Our Hollywood and West Palm Beach criminal defense lawyers know that law enforcement departments all across the country are adopting use of body cameras as a means by which to combat the tension stirring between police officers and the communities they patrol.
With police wear body cameras, advocates argue, people will get to see exactly how a police-civilian interaction went; this will both hold police officers accountable and protect them from frivolous accusations of misconduct.
This past week, the United States Supreme Court ruled that police officers who delay the conclusion of a traffic stop while they wait for a law enforcement canine to sniff for drugs (a process riddled with inaccuracy, as we will explore in this post) violate the Constitution by doing so.
Our West Palm Beach and Plantation criminal defense lawyers know that back in 2005, the Court ruled in Illinois v. Caballes that police could conduct a canine drug sniff during a traffic stop without violating the driver’s Fourth Amendment protection against unreasonable searches and seizures. Too often, routine routine traffic stops have been turning into drug busts.
With Rodriguez v. United States, the Supreme Court has clarified their understanding of the Constitutional law at play here; their ruling has given another protection to American citizens by making it harder for law enforcement officers to turn a traffic stop into a narcotics arrest.
This year, the story of two Florida sisters accused of shooting and killing their brother has gripped much of the country. Early reports indicated that the 15-year-old girl shot and killed the 16-year-old brother, while the 11-year-old girl served as a “lookout” while her older sister retrieved the gun from a bedroom.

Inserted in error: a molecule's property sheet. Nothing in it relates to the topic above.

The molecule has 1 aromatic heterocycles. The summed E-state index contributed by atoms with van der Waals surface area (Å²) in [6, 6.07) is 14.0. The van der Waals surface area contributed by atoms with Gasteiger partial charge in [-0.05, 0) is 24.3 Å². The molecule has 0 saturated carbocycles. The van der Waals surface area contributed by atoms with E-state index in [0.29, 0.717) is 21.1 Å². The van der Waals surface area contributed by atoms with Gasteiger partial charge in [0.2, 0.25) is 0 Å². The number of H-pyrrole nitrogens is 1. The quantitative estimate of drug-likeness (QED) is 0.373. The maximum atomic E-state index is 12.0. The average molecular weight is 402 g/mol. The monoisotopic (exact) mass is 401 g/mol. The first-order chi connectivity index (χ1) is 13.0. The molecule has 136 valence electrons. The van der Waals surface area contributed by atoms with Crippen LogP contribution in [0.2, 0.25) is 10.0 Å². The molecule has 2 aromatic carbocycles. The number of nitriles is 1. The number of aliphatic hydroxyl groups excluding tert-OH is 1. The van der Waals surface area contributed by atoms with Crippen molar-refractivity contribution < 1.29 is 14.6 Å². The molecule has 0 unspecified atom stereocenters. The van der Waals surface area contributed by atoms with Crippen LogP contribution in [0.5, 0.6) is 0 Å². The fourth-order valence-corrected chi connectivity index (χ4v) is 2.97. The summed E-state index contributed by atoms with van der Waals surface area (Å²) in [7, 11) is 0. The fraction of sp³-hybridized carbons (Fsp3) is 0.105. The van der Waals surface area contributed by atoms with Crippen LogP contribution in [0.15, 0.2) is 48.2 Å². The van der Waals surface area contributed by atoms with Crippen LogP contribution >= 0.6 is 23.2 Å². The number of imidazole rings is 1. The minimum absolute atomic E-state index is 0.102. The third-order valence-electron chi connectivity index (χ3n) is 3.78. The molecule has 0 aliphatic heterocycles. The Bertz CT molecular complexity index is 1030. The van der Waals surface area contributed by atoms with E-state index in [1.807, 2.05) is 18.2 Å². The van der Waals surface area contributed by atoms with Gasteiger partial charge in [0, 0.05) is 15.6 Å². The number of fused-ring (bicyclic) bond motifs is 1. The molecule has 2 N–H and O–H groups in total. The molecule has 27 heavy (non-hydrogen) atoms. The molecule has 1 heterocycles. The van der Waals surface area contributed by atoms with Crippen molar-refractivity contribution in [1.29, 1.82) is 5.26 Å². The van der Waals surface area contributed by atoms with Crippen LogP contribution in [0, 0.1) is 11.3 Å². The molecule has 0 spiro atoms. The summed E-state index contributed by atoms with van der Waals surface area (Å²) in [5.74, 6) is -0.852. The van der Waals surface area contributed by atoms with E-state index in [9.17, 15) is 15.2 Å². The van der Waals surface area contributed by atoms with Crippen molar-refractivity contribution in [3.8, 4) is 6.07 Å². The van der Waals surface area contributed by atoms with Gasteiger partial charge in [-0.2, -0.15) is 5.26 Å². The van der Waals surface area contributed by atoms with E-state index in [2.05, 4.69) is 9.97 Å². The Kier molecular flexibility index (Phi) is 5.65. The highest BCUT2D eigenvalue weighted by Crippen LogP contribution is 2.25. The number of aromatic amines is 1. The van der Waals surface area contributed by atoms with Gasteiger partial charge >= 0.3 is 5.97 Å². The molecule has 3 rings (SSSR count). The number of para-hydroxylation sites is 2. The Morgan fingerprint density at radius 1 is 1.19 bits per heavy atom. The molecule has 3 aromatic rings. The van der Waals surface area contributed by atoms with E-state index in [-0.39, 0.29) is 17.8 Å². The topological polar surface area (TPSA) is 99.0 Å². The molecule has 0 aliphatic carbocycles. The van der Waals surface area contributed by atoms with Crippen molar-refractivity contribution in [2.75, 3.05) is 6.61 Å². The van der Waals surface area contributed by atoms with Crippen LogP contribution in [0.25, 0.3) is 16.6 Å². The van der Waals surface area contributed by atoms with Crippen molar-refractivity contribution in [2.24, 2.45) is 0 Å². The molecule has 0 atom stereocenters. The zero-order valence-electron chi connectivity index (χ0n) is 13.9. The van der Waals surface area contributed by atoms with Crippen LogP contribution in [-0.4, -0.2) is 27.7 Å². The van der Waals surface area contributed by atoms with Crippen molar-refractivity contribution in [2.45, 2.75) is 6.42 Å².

Initially, the two were going to be charged with murder. Then, in February, they were both released, with charges ruled out for the younger sister. Finally, last month, it was announced that the older sister would also be spared murder charges, a decision made in light of the alleged abuse the two sisters had suffered.
Our West Palm Beach and Fort Lauderdale juvenile defense lawyers know that this case serves as a great example of how impressionable children are and how seemingly criminal and malicious actions are often just the consequence of abuse and neglect.
Our Delray Beach and West Palm Beach juvenile defense lawyers know that felony charges are not reserved for suspected murderers, drug cartel leaders and armed bank robbers. Earlier this month, a Florida teenage was arrested for and charged with a felony relating to a prank he pulled on his teacher.
The 14-year-old teenager allegedly logged into his school’s internet network using an administrative password (without permission, of course) and changed a teacher’s computer background to an image the teen thought would be funny.
While the desktop background image prank might seem harmless, the Pasco County Sheriff’s Office said the arrest and charges were warranted because someone who hacks into a protected internet network, such as a school district’s, has access to a great deal of sensitive and confidential information.
The fact that a uniformed police officer fired 8 bullets at the back of a suspect fleeing on foot, fatally killing him, has raised questions of morals, ethics, and responsibility. But we know that this incident raises an important legal issue, namely whether or not this type of shooting is ever authorized and legal.
The fact is that there are situations in which a police officer would be justified in fatally shooting a fleeing suspect. That said, given what authorities know about the North Charleston incident, the police officer has been charged with murder.
Florida Criminal Lawyers